Date Ideas: Values-Identifying Dates

Most people’s values are easy to identify over a long dating period, but sometimes they can be harder to recognize in just one or two dates. Ultimately, it’s going to be hard to find out your date’s feelings on an issue if you don’t talk about it. Sometimes the easiest way to do this is to go on dates that will promote talking about such sensitive and vital topics. If you’d like to learn more about your date’s values, try some of these ideas to find out her feelings about media, morality, modesty, unselfishness, worthiness, material possession, and family values.

Go to a Movie Theater and Rate Movies by Preference

If you’re already going to a movie anyway, while you’re waiting in line, or waiting to be let in the theater, get out a notepad and make two lists: one for your date, and one for you. Then, list all the movies playing in the theater in the order of which you would most likely watch. When you’re finished, talk about your lists. Which are at the top, and which are at the bottom. Discuss with your date why they put them in the order they did.

Go to a Fireside Together

This works especially well if the topic is standards, values, or integrity. After the fireside, talk about what was said.


Ask your date what he would do if he was given a million dollars, and then talk about what you would do with it. Get as detailed as possible.

Kindness Contest

Challenge your date to a kindness contest. Whatever your activity, any time one of you does something kind for someone else (it can’t be to one of the two of you), that person gets a point. It can be a smile or wave, it can be opening the door for someone, it can be a compliment or show of gratitude. You can (and should) show kindness to each other as well, but those won’t count for the contest.

Where’s the Line?” Game

If you are good friends with your date, or you have really good communication with your date, play the game, “Where’s the Line?”

Talk about different scenarios to see where you feel that a person has crossed the line. For example,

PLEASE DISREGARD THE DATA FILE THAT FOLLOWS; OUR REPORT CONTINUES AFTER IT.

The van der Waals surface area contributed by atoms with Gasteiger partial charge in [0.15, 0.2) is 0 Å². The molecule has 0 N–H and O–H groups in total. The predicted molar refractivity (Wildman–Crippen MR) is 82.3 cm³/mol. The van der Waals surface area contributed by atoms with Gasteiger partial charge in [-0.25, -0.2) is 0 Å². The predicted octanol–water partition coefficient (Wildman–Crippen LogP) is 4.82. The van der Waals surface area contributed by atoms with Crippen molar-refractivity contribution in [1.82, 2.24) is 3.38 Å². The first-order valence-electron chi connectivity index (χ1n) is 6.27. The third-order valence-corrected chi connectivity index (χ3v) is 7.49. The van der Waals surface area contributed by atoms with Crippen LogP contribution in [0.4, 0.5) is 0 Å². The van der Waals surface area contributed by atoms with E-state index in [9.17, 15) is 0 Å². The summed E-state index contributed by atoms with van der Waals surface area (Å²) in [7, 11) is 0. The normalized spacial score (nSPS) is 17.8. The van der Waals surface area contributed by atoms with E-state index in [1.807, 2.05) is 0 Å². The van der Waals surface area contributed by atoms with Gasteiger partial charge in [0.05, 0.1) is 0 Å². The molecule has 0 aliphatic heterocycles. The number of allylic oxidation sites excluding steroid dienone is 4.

“You’re trying to fix your car, and your two-year-old nephew comes out and wants to help. He keeps getting into dangerous situations, so you ask him to go back inside the house. He doesn’t go, but continues to play in a way that could get him hurt. You swear at him and tell him if he doesn’t go back in, he’ll be in big trouble. He continues to ignore you until you finally take him inside, give him a spanking, and put him in his room. Did you cross the line? Where? What would be the better approach?”


“You’re on a date and take a drive to see the sunset. After eating a packed dinner, you cuddle until it gets dark, and then make-out for an hour. You end up falling asleep and wake up around three in the morning. Did you cross the line? Where? What should you have done?”

This works best if you’re taking a walk, a drive, or doing something that encourages conversation (see Talking Dates)

Go Shopping Together

Sometimes shopping for clothes together (even if it’s only window shopping) can be a great way to find out your date’s attitude toward modesty. What kinds of things would she wear if they could afford it? What kinds of things does he suggest you try?

Do Baptisms for the Dead

Invite him to go with you to do baptisms for the dead, or any other temple ordinance. If your date has an active temple recommend, you already know quite a bit about him.

Swap Wards

One week, go together to your ward. See how comfortable she acts, and how well she participates. She may be shy, but you should be able to tell from her actions if she is comfortable being at church. The next week, go together to her ward. See how the people react to her. Do they know her? Is she as much a stranger as you are?

What Would You Do Different?

We all want to do some things different than our parents, and we all have things that we like about what our parents did. Do you want to react the same way your parents would? Talk about those things. Introduce the discussion this way, and then take turns picking topics. For example:

“When you came home with a bad grade: different, or the same?”

Then talk about how each of your parents reacted, and whether you hope to react the same.

“Child discipline: different, or the same?”

Then discuss how your parents disciplined you, and whether you want to use the same methods.

“Purchasing styles: different or the same?”

“How they celebrated birthdays: different or the same?”

“Their attitudes about pets: different or the same?”

Most Valuable Possession Discussion

Ask your date, “If you and your family suddenly had to permanently leave your home and take only one thing with you, what would you bring?”

Then talk about what your response would be.

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